Stateless in Serbia: how to survive without existing
|Publisher||UN High Commissioner for Refugees (UNHCR)|
|Publication Date||17 July 2014|
|Cite as||UN High Commissioner for Refugees (UNHCR), Stateless in Serbia: how to survive without existing, 17 July 2014, available at: http://www.refworld.org/docid/53c7e4ef4.html [accessed 30 May 2017]|
Raman* is not asking for much. "I just want to be a regular citizen," says the 27-year-old Roma, whose life has been in a legal limbo for years because he is not fully recognized as a citizen by any country.
The young man was born in Kosovo in 1987, when the Balkans territory was a part of Yugoslavia, but his birth was never registered. "At that time, we did not know anything about birth registration and documents, nor how they would influence my life," he told UNHCR.
The refugee agency has been supporting his legal bid, through the Serbian non-governmental organization Praxis, to get recognition and citizenship. He has had some success, but getting a nationality and associated rights still eludes him.
Raman was just 11-years-old during the Kosovo crisis of 1999, when his family fled from Kosovo. But without documentation or a nationality, he and his family had difficulty accessing basic services, including education and health care, and he also faced harassment and trouble travelling and finding work.
"It is not easy. I have been stopped by the police many times and threatened to be arrested and fined, because I did not have an identity card. I lived in fear," he revealed. These are problems shared by many of the world's estimated 10 million stateless people, including some Roma born in the former Yugoslavia who never acquired a nationality.
Growing up in Kosovo, Raman led a hard but happy life. His father died when Raman was a baby and his mother left him and his five siblings with their uncle, who was good to the children. But, Raman observed, "We did not go to school because we had to work with him in order to survive."
At the end of the Kosovo conflict in June 1999, Serbs and Roma started fleeing as the Serbian army withdrew. They faced new challenges in Belgrade. Raman stayed with his brothers in an abandoned mud house, but the boys were unable to get assistance because they did not have documents to show they were internally displaced from Kosovo.
Then he had some luck, being reunited with his long-lost mother, who lived as a displaced person in the town of Smederevo. Raman stayed for four years, then moved back to Belgrade in search of work. It was an eye-opener.
"As I was reaching adulthood, I began understanding how difficult it is to be without documents," said Raman, who helped his stepfather gather waste material for recycling. Without papers and an education, he could not get anything better.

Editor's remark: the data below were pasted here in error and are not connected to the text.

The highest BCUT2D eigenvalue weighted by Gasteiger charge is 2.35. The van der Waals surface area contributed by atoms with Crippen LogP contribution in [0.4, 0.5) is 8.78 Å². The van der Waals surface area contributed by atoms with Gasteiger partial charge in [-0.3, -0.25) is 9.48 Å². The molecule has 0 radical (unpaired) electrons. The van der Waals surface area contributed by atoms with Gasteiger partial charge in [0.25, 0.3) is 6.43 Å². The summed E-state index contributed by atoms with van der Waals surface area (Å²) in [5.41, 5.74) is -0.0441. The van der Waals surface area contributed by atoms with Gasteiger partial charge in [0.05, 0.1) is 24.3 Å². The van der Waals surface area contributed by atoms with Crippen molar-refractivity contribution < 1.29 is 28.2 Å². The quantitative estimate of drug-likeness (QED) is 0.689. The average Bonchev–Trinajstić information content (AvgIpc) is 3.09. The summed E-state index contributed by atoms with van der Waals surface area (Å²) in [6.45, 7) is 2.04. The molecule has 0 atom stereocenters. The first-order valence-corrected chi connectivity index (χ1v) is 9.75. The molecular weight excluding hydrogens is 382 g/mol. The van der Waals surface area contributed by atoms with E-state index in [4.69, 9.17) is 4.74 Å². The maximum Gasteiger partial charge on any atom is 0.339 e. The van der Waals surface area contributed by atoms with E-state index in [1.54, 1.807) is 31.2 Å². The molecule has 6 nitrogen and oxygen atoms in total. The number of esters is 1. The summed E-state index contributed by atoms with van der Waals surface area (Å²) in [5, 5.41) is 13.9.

He cited instances of police harassment and told of being threatened with arrest while on the way to buy medicine because he did not have ID documents. Once he got into trouble after an accident involving the vehicle he used to collect plastic, scrap metal and paper.
Raman said he was punished for not having a driving licence. "The police found me at my home even though I had no documents. I was sentenced to two years imprisonment suspended, even though I did not exist anywhere." He felt that when the state wanted him, they found him, but when he needed the state, he became invisible.
Many stateless Roma displaced from Kosovo simply cannot afford to go through the time-consuming, expensive process of applying for birth registration and citizenship documents. Some don't even know they can apply.
Raman was lucky. His case was taken up by Praxis, which provides legal aid to the most marginalized communities, including migrants and ethnic minorities such as the Roma. It receives funding from UNHCR.
"Praxis offered to help me free of charge," Raman said. The NGO and others worked with the government to adopt a new procedure for establishing the time and place of birth. This allowed for Raman's own birth to be registered in December 2013. But while Raman was delighted to have his existence finally recognized, it was not all good news. "I still do not have an identity card. In a way I still do not have rights. I have no citizenship."
The main problem is proving that his parents had citizenship and providing evidence of a formal residence, without which he cannot obtain an ID card and enjoy the full rights of citizenship. In a 2011 survey, UNHCR found about 4,500 Roma in Serbia did not have birth registration documents or personal documentation.
But the Serbian Ministry of Interior has committed itself to prioritize such cases and to be flexible. Serbia's National Assembly, moreover, has adopted legislation allowing those without a formal residence to register their local social welfare centre as their home.
However, due to a narrow interpretation of the new legislation by the authorities, this relates only to those that never had a registered residence, while most displaced Roma who live in informal settlements did have a registered residence in Kosovo and cannot register an address while in displacement. They thus have a limited access to basic rights. Despite this, with support from UNHCR and civil society, Serbia has taken important steps to resolve the problems faced by many Roma, including civil registration and documentation, by the end of 2015.
Raman remains optimistic about his dream of citizenship. "I will be able to move freely. I will be able to get a driving licence. Maybe, I can get a job with the municipal cleaning service. I will be recognized as the father of my three daughters," he said. "I won't have to worry about feeding my family and buying medicine for them. I dream of having at least one good room with water and electricity. I just want to be a regular citizen."
*Full name withheld for protection reasons